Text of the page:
Family physicians, nurse practitioners and physician assistants have complementary and interdependent functions that are important to primary care. However, physician assistants always work with physicians and nurse practitioners almost always do. Despite this functional interdependence, since 1990 there has been tremendous growth in the production capacity of all three professions without joint work force planning.
Family practice residency training capacity has expanded significantly in the past decade. The number of positions offered in family practice residency programs has increased 34 percent, from 2,393 in 1990 to 3,206 in 2000.
National data about nurse practitioners are of poor quality. We do know that the number of masters-level programs increased 210 percent between 1993 and 1999 and that the number of nurse practitioner students increased fourfold between 1992 and 1997. Between 1990 and 1996, the number of trained nurse practitioners working in nursing doubled to 71,000. Given the current training trends, this number is expected to grow to 106,500 by 2005 and to as many as 151,000 by 2015. While the total number of nurse practitioners may already be larger than the number of family physicians, only two thirds of formally trained nurse practitioners were involved in direct patient care in 1996.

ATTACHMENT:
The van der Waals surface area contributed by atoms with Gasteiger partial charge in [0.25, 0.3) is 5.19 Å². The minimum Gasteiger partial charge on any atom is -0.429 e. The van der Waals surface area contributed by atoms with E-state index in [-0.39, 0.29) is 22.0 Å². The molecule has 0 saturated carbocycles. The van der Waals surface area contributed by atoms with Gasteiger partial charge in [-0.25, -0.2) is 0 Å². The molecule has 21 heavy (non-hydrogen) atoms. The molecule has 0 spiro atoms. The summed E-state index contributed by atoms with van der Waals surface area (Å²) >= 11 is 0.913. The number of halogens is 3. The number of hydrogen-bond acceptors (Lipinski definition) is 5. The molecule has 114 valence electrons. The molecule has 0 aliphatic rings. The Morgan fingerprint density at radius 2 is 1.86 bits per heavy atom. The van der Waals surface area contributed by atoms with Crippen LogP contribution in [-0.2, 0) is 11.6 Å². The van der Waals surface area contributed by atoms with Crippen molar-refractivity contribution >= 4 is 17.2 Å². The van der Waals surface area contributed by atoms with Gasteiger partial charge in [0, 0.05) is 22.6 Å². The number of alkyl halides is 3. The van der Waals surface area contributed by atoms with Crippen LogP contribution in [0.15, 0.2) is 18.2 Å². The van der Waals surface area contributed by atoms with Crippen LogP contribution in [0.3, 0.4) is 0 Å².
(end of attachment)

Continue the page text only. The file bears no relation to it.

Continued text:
National data about physician assistants are quite good. Between 1991 and 2000, the annual number of annual physician assistant graduates increased by nearly 250 percent and the number of accredited training programs increased from 53 to 126 (138 percent). The Bureau of Labor Statistics lists physician assistants in the top 10 fastest growing professions. An estimated 83 percent of all graduates are in active practice and about 53 percent of these are in primary care. Based on current trends, the number of physician assistants in active practice is projected to reach 79,000 by 2015 and those in primary care about 42,000.
These trends suggest significant, uncoordinated growth for all three professions. Even this work force comparison is incomplete for primary care, as it excludes general internal medicine and general pediatrics. As efforts to improve the quality and safety of health care look to new, integrated models, there is an imperative for these professions to look collaboratively at work force needs.